For Immediate Release
May 11, 2009
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Mayor announces the release of Boston's first-ever bike map completed with the help of area cyclists
Today, Mayor Thomas M. Menino joined Boston Bikes director and former Olympian Nicole Freedman to kick off the second annual Bay State Bike Week by announcing the "250,000 Mile Pledge". The pledge challenges Bay Staters to collectively ride 250,000 miles during Bike Week starting today and ending on Sunday. Before the announcement about 100 local bike enthusiasts took to the streets in a half-mile bike ride from City Hall Plaza to Christopher Columbus Park.
"A little over a year ago we launched the Boston Bikes program to make Boston a world-class cycling city and because we have achieved our first year milestones, including the installation of several miles of bike lanes throughout the city, I am confident that together we can reach 249,999 miles," said Mayor Menino, after pledging to ride at least one-mile himself. "This pledge shows how far Boston has come toward accomplishing our goal in such a short period of time."
Mayor Menino also said his administration will continue to add many more miles of bike lanes where feasible around Boston. Possible locations include the Rose Kennedy Greenway and Massachusetts Avenue.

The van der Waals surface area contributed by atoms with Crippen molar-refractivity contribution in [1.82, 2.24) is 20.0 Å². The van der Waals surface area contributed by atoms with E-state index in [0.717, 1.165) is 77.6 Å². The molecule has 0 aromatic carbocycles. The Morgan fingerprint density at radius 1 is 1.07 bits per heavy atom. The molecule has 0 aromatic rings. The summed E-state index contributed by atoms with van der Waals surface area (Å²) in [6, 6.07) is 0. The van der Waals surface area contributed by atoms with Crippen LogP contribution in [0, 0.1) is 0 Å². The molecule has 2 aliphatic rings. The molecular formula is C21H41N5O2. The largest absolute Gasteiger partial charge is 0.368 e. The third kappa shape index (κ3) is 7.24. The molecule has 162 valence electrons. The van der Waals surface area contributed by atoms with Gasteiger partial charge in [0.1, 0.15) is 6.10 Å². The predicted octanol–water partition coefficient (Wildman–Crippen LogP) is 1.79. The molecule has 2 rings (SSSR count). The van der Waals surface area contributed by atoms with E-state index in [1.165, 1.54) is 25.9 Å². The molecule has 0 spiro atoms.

Currently, 2,380 riders throughout the Boston area have pledged to help reach the 250,000 mile mark and many more are expected to join. Aside from the pledge a series of events will take place throughout Bike Week including Mayor Menino's Bike Week Festival at 7:00 a.m. on Friday in City Hall Plaza. The festival will feature convoys of bicyclists commuting to work from throughout Boston, Arlington, Newton and Cambridge, all escorted by Boston Police. The convoys will finish at City Hall Plaza where free food, fun and music will greet the participants. Bike Week will also feature the Mass Commuter Challenge – a friendly competition among Massachusetts businesses to see what company can bike the most.
"If we can reach the 250,000 mile mark, that really says something about how much progress Boston has made," said Boston Bikes director Nicole Freedman. "We have installed 250 bike racks and several miles of bike lanes throughout Boston but still we have more to do and I'm excited about the future."
The future of cycling in Boston continues this week when 40,000 copies of the city's first ever bike map will be distributed. The map makes it easier for riders to navigate Boston's unique landscape of narrow one-way streets. Also, the city's plan for a Bike Share program takes another step as the deadline for proposals ends. The program will allow riders to pick a bike up in one location and drop it in another after using it for a certain period of time.